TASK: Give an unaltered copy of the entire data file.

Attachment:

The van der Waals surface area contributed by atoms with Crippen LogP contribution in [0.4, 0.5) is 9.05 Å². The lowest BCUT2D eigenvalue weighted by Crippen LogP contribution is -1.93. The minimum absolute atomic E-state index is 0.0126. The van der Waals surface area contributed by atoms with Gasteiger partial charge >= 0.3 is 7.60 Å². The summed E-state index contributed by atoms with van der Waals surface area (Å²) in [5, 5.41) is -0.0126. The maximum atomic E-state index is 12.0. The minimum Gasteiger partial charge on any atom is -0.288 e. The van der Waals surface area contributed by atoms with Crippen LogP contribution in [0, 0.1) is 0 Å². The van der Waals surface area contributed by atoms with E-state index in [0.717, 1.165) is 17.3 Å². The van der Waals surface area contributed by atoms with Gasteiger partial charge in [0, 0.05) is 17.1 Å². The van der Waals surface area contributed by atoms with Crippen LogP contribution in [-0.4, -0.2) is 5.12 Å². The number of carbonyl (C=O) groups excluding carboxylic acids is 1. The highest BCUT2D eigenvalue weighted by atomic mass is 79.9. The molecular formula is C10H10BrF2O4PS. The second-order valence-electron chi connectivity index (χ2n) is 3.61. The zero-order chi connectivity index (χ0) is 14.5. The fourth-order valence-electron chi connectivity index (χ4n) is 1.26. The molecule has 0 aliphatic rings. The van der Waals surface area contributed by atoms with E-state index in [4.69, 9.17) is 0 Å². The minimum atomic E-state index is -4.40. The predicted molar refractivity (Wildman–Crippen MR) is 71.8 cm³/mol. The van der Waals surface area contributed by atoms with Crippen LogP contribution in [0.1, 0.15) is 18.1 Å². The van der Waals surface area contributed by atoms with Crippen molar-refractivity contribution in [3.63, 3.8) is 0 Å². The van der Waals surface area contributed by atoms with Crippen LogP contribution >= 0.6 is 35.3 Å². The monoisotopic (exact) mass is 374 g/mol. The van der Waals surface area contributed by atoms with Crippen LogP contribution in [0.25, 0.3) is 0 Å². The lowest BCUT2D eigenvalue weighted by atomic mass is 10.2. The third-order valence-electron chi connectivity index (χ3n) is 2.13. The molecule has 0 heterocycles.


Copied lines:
The van der Waals surface area contributed by atoms with Crippen LogP contribution in [0.4, 0.5) is 9.05 Å². The lowest BCUT2D eigenvalue weighted by Crippen LogP contribution is -1.93. The minimum absolute atomic E-state index is 0.0126. The van der Waals surface area contributed by atoms with Gasteiger partial charge >= 0.3 is 7.60 Å². The summed E-state index contributed by atoms with van der Waals surface area (Å²) in [5, 5.41) is -0.0126. The maximum atomic E-state index is 12.0. The minimum Gasteiger partial charge on any atom is -0.288 e. The van der Waals surface area contributed by atoms with Crippen LogP contribution in [0, 0.1) is 0 Å². The van der Waals surface area contributed by atoms with E-state index in [0.717, 1.165) is 17.3 Å². The van der Waals surface area contributed by atoms with Gasteiger partial charge in [0, 0.05) is 17.1 Å². The van der Waals surface area contributed by atoms with Crippen LogP contribution in [-0.4, -0.2) is 5.12 Å². The number of carbonyl (C=O) groups excluding carboxylic acids is 1. The highest BCUT2D eigenvalue weighted by atomic mass is 79.9. The molecular formula is C10H10BrF2O4PS. The second-order valence-electron chi connectivity index (χ2n) is 3.61. The zero-order chi connectivity index (χ0) is 14.5. The fourth-order valence-electron chi connectivity index (χ4n) is 1.26. The molecule has 0 aliphatic rings. The van der Waals surface area contributed by atoms with E-state index in [4.69, 9.17) is 0 Å². The minimum atomic E-state index is -4.40. The predicted molar refractivity (Wildman–Crippen MR) is 71.8 cm³/mol. The van der Waals surface area contributed by atoms with Crippen LogP contribution in [0.1, 0.15) is 18.1 Å². The van der Waals surface area contributed by atoms with Crippen molar-refractivity contribution in [3.63, 3.8) is 0 Å². The van der Waals surface area contributed by atoms with Crippen LogP contribution >= 0.6 is 35.3 Å². The monoisotopic (exact) mass is 374 g/mol. The van der Waals surface area contributed by atoms with Crippen LogP contribution in [0.25, 0.3) is 0 Å². The lowest BCUT2D eigenvalue weighted by atomic mass is 10.2. The third-order valence-electron chi connectivity index (χ3n) is 2.13. The molecule has 0 heterocycles.